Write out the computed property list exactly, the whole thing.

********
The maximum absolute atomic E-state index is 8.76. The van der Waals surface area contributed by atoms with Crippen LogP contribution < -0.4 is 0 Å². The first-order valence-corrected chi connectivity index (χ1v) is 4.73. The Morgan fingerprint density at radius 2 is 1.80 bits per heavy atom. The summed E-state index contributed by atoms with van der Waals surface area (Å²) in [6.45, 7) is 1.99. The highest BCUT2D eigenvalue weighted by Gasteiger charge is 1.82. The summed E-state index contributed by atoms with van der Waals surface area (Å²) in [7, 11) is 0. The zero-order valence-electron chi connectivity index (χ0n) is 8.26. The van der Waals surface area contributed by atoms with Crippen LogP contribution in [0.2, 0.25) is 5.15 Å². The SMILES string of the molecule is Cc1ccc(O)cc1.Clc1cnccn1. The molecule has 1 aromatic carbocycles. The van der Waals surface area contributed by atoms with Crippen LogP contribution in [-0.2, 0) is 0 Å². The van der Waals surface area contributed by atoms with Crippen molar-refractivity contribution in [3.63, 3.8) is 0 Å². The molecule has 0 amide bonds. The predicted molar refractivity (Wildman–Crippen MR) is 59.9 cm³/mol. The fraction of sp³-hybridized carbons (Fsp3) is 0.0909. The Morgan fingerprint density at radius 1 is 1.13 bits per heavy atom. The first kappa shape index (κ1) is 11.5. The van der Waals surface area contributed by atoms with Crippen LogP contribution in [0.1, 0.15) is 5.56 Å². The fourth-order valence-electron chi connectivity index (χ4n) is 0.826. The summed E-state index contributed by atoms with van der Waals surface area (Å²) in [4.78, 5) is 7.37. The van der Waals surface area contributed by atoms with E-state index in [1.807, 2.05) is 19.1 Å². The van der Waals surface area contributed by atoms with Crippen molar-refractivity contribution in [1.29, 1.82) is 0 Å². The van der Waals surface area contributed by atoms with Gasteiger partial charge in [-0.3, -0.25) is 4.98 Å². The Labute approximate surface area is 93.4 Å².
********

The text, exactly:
The maximum absolute atomic E-state index is 8.76. The van der Waals surface area contributed by atoms with Crippen LogP contribution < -0.4 is 0 Å². The first-order valence-corrected chi connectivity index (χ1v) is 4.73. The Morgan fingerprint density at radius 2 is 1.80 bits per heavy atom. The summed E-state index contributed by atoms with van der Waals surface area (Å²) in [6.45, 7) is 1.99. The highest BCUT2D eigenvalue weighted by Gasteiger charge is 1.82. The summed E-state index contributed by atoms with van der Waals surface area (Å²) in [7, 11) is 0. The zero-order valence-electron chi connectivity index (χ0n) is 8.26. The van der Waals surface area contributed by atoms with Crippen LogP contribution in [0.2, 0.25) is 5.15 Å². The SMILES string of the molecule is Cc1ccc(O)cc1.Clc1cnccn1. The molecule has 1 aromatic carbocycles. The van der Waals surface area contributed by atoms with Crippen LogP contribution in [-0.2, 0) is 0 Å². The van der Waals surface area contributed by atoms with Crippen molar-refractivity contribution in [3.63, 3.8) is 0 Å². The molecule has 0 amide bonds. The predicted molar refractivity (Wildman–Crippen MR) is 59.9 cm³/mol. The fraction of sp³-hybridized carbons (Fsp3) is 0.0909. The Morgan fingerprint density at radius 1 is 1.13 bits per heavy atom. The first kappa shape index (κ1) is 11.5. The van der Waals surface area contributed by atoms with Crippen LogP contribution in [0.1, 0.15) is 5.56 Å². The fourth-order valence-electron chi connectivity index (χ4n) is 0.826. The summed E-state index contributed by atoms with van der Waals surface area (Å²) in [4.78, 5) is 7.37. The van der Waals surface area contributed by atoms with E-state index in [1.807, 2.05) is 19.1 Å². The van der Waals surface area contributed by atoms with Crippen molar-refractivity contribution in [1.29, 1.82) is 0 Å². The van der Waals surface area contributed by atoms with Gasteiger partial charge in [-0.3, -0.25) is 4.98 Å². The Labute approximate surface area is 93.4 Å².